By Steve Plunkett
Gulf Stream’s long-awaited project to rid the town of telephone wires and poles is stumbling toward the finish line.
“I’m happy to say that AT&T has completed their — what they describe in their industry as — wrecking their old infrastructure,” Town Manager Greg Dunham told town commissioners on March 12.
Dunham said one house on Polo Drive still needed new conduit installed, which he expected would happen before the end of the month.
“That means everyone else has been connected,” he said.
Voters approved the plan in a referendum on Feb. 7, 2011, and were originally told the work would be done by fall 2012. Single-family homes were billed $15,200 while condo owners paid $8,500.
The latest delay popped up last May when AT&T walked off the job in a contract dispute. The phone company wanted $1.2 million to complete the work; the town said it owed only $400,000.
Gulf Stream filed a lawsuit in U.S. District Court in June. After going through mediation, both sides agreed in January to a payment of $695,000.
Cable TV provider Comcast told Dunham it will wreck its remaining infrastructure in the first two weeks of April. Customers who have not scheduled appointments to connect to the new system will lose programming then.
Dunham has been updating Florida Power & Light to make sure its teams are ready to swoop in.
“We’re hopeful,” Mayor Scott Morgan said, “that sometime in May — or June at the latest — that the poles should be removed and all lines removed.”
Also at the meeting, commissioners gave their first of two approvals for land-use and zoning changes for the Bluewater Cove addition to Place Au Soleil. The subdivision’s 14 new single-family homes will generate $140,000 in town property taxes; the Gulf Stream Golf Club, which currently owns the acreage, pays only $471 a year.
Cary Glickstein, president of Ironstone Development Inc., told commissioners he was unable to incorporate the 2900 Avenue Au Soleil parcel, which separates the new subdivision from the rest of Place Au Soleil, into his plans.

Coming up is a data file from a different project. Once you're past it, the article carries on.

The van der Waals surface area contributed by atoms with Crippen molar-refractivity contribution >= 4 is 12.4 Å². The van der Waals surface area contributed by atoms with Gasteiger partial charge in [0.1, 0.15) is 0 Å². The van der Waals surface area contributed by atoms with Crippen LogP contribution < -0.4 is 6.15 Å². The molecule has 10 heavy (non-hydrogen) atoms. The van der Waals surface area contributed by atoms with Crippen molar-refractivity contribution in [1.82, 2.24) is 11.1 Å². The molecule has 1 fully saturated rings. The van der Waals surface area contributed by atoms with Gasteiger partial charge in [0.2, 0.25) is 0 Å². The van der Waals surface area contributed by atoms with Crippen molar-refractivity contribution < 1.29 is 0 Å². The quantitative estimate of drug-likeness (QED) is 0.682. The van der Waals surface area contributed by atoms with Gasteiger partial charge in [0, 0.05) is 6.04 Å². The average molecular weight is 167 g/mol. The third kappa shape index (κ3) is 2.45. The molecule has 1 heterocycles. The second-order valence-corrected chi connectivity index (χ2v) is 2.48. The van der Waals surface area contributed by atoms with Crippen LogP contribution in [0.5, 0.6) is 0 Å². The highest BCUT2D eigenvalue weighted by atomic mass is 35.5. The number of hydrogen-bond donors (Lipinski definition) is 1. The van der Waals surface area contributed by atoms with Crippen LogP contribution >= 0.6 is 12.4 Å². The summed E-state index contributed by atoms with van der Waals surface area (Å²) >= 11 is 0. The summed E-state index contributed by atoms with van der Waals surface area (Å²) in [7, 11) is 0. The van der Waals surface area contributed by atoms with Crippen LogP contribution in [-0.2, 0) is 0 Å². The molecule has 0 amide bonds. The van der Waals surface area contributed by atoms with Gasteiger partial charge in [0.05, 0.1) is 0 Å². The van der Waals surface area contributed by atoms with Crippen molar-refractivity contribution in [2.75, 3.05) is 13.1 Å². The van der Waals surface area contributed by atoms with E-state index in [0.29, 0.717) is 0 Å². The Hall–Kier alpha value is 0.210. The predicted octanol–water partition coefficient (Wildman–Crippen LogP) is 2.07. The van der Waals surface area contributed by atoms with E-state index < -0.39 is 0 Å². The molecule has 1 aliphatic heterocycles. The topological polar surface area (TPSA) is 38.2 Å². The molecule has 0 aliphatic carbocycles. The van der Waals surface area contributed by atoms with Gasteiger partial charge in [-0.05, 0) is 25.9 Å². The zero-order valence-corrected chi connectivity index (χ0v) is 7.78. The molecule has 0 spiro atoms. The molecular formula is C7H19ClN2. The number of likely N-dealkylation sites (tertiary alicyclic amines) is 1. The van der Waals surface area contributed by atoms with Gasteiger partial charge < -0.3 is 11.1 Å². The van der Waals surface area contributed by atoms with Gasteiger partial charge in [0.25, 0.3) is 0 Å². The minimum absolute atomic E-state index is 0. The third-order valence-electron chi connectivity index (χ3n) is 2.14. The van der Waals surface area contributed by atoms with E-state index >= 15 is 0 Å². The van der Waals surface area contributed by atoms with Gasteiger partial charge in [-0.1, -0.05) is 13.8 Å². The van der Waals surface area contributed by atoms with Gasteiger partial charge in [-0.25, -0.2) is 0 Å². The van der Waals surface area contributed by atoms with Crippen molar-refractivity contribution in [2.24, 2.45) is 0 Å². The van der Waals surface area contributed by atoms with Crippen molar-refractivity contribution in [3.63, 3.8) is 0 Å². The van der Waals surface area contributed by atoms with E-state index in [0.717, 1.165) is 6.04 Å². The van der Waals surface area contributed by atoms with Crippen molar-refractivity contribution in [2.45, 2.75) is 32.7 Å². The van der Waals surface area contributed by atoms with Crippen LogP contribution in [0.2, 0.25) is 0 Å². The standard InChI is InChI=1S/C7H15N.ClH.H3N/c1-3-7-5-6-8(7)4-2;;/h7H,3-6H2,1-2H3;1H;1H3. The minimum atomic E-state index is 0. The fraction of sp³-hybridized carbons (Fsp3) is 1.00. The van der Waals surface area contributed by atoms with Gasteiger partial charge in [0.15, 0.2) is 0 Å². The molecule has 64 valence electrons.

“Both transactional uncertainties and engineering complexities were unfortunately too much to overcome,” he said.
Assistant Town Attorney Trey Nazzaro said Glickstein and the town had been discussing his proposals for “well over a year, maybe closer to two years.”
The original pitch was for multifamily townhomes, Nazzaro said. Glickstein’s team said the town’s code would have permitted 22 units on the new street instead of the now-planned 14.
In other business, commissioners:
• Denied a request from James Cacioppo for permission to install a four-post boat lift 16.5 feet closer to his southern lot line. The resident had argued the required placement nearer the center of the property spoiled his view of the canal.
William Weiss, his neighbor to the south, wrote to commissioners “to express in the strongest terms possible” his objection to Cacioppo’s request.
Cacioppo previously ruffled feathers along Polo Drive by taking more than three years to build his house.
• Unanimously approved a resolution condemning bills in Tallahassee that would preempt a local government’s ability to enforce building design elements such as exterior color and architectural styling of windows on homes.
“You can see for a town like Gulf Stream, this would really gut our code,” Dunham said. “This would really strike at the heart of why Gulf Stream is so beautiful.” Ú